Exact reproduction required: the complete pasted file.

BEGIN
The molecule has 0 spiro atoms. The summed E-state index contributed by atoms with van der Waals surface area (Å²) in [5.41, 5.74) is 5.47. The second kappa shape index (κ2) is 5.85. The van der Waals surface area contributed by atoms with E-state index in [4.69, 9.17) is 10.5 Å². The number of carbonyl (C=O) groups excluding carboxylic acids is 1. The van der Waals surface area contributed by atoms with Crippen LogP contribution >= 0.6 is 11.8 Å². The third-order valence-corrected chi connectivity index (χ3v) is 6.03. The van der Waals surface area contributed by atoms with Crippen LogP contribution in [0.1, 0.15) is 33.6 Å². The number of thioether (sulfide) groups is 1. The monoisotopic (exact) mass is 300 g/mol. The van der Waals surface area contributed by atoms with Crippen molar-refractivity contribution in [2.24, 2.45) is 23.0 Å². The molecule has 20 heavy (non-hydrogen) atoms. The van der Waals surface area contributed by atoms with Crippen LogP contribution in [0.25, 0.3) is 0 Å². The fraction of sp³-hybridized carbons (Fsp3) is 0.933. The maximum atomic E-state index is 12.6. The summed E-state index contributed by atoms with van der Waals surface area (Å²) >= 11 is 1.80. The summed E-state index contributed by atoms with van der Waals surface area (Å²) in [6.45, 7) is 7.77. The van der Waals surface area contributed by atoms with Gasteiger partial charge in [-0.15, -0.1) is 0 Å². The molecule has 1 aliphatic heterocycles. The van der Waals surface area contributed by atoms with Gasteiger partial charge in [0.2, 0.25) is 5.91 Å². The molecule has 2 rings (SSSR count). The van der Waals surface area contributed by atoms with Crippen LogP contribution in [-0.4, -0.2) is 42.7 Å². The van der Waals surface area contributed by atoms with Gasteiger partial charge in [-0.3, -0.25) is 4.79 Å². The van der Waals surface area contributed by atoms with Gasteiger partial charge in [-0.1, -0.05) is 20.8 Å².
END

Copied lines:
The molecule has 0 spiro atoms. The summed E-state index contributed by atoms with van der Waals surface area (Å²) in [5.41, 5.74) is 5.47. The second kappa shape index (κ2) is 5.85. The van der Waals surface area contributed by atoms with E-state index in [4.69, 9.17) is 10.5 Å². The number of carbonyl (C=O) groups excluding carboxylic acids is 1. The van der Waals surface area contributed by atoms with Crippen LogP contribution >= 0.6 is 11.8 Å². The third-order valence-corrected chi connectivity index (χ3v) is 6.03. The van der Waals surface area contributed by atoms with Crippen LogP contribution in [0.1, 0.15) is 33.6 Å². The number of thioether (sulfide) groups is 1. The monoisotopic (exact) mass is 300 g/mol. The van der Waals surface area contributed by atoms with Crippen molar-refractivity contribution in [2.24, 2.45) is 23.0 Å². The molecule has 20 heavy (non-hydrogen) atoms. The van der Waals surface area contributed by atoms with Crippen LogP contribution in [0.25, 0.3) is 0 Å². The fraction of sp³-hybridized carbons (Fsp3) is 0.933. The maximum atomic E-state index is 12.6. The summed E-state index contributed by atoms with van der Waals surface area (Å²) >= 11 is 1.80. The summed E-state index contributed by atoms with van der Waals surface area (Å²) in [6.45, 7) is 7.77. The van der Waals surface area contributed by atoms with Gasteiger partial charge in [-0.15, -0.1) is 0 Å². The molecule has 1 aliphatic heterocycles. The van der Waals surface area contributed by atoms with Gasteiger partial charge in [0.2, 0.25) is 5.91 Å². The molecule has 2 rings (SSSR count). The van der Waals surface area contributed by atoms with Crippen LogP contribution in [-0.4, -0.2) is 42.7 Å². The van der Waals surface area contributed by atoms with Gasteiger partial charge in [-0.3, -0.25) is 4.79 Å². The van der Waals surface area contributed by atoms with Gasteiger partial charge in [-0.1, -0.05) is 20.8 Å².